Ed Ward tribute
Mr. Stone with a smile
Carl Stone (composer)
interviewed by Jason Gross
PSF: How did you first meet Ed?
CS: My first memory of Ed was 1979, when he was on a journalist panel at New Music New York, a festival organized by The Kitchen. There were great concerts every night, but the daytime panels were mostly bitching sessions as performers and composers bemoaned the sorry lack of performance opportunities and critical attention for experimental music in the US. All of us shared this group-think as gospel - until Ed showed up. He basically called us all a bunch of wankers and told us to stop whining and get out there and make our own scene. The outrage was palpable, but the truth was he was right and while everyone left the room thinking "what an asshole," we did go on to do what he suggested. The festival expanded to be New Music USA and lived on for ten years, and gave a big boost to our music.
It was Tom Welsh, then on staff at the New Albion label, who in 1996, knowing that I was about to go to Berlin for a gig, suggested I look Ed up. I still was operating from my first impressions so I think I may have responded "Jeez, THAT guy?" But I decided what the hell, gave Ed a call, went over to his apartment where I also found Robert Altman, the great rock photographer from the heyday of Rolling Stone, hanging out. Ed took us both to a restaurant located inside the Bertolt Brecht house and a good time was had by all. We decided to keep in touch and the rest is history.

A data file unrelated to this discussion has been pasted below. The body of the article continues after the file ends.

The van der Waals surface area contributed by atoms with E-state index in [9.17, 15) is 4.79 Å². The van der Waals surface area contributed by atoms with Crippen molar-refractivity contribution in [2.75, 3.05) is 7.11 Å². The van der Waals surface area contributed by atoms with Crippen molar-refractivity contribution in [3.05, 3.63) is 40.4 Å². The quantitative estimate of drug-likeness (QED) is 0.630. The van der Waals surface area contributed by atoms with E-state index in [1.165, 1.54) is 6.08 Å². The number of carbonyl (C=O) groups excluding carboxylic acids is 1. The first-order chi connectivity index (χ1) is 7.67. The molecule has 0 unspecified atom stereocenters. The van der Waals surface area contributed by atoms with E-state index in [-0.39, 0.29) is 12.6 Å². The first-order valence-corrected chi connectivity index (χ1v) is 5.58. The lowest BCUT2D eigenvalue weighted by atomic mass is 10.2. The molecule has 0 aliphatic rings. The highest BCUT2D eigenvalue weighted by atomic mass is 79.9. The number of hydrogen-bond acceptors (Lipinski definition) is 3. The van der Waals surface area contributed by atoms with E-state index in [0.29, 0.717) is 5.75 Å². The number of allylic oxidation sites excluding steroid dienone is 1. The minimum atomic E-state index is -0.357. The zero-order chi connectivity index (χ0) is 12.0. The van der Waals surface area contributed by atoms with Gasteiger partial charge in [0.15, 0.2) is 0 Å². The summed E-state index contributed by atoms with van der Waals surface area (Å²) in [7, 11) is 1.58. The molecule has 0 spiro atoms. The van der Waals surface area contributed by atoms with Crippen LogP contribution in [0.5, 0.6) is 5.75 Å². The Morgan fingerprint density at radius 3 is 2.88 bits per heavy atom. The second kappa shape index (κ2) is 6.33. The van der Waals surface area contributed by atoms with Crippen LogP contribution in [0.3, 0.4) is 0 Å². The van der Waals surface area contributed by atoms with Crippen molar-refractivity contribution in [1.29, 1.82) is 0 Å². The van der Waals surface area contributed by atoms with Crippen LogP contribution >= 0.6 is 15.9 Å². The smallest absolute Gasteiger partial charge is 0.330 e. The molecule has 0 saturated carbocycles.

PSF: How would you describe him on a personal level?
CS: Funny. Always good for a story or a food tip. Cantankerous, with a very high opinion of his own opinion. Socially inept.
PSF: Along with yourself Ed had a lot of great stories about musicians he knew interviewed and met- can you share any of those?
CS: My favorite Ed story is when he tangled with journalist/critic Stanley Crouch over something, I don't know what - disagreement over a review? And Crouch left a message on his answering machine: "Hello Ed Ward? This is Stanley Crouch, and you're a dead motherfucker!"
PSF: What went through your head when you heard that he passed away?
CS: Sadness of course. Dismay but not surprise, as I knew about his health issues from years before.
PSF: What do you think his legacy is?
CS: Painstaking research for the subjects he was passionate about. I think he will be remembered for helping pioneer music journalism for rock and blues.
Also see Carl Stone's website
See the rest of our tribute to Ed Ward
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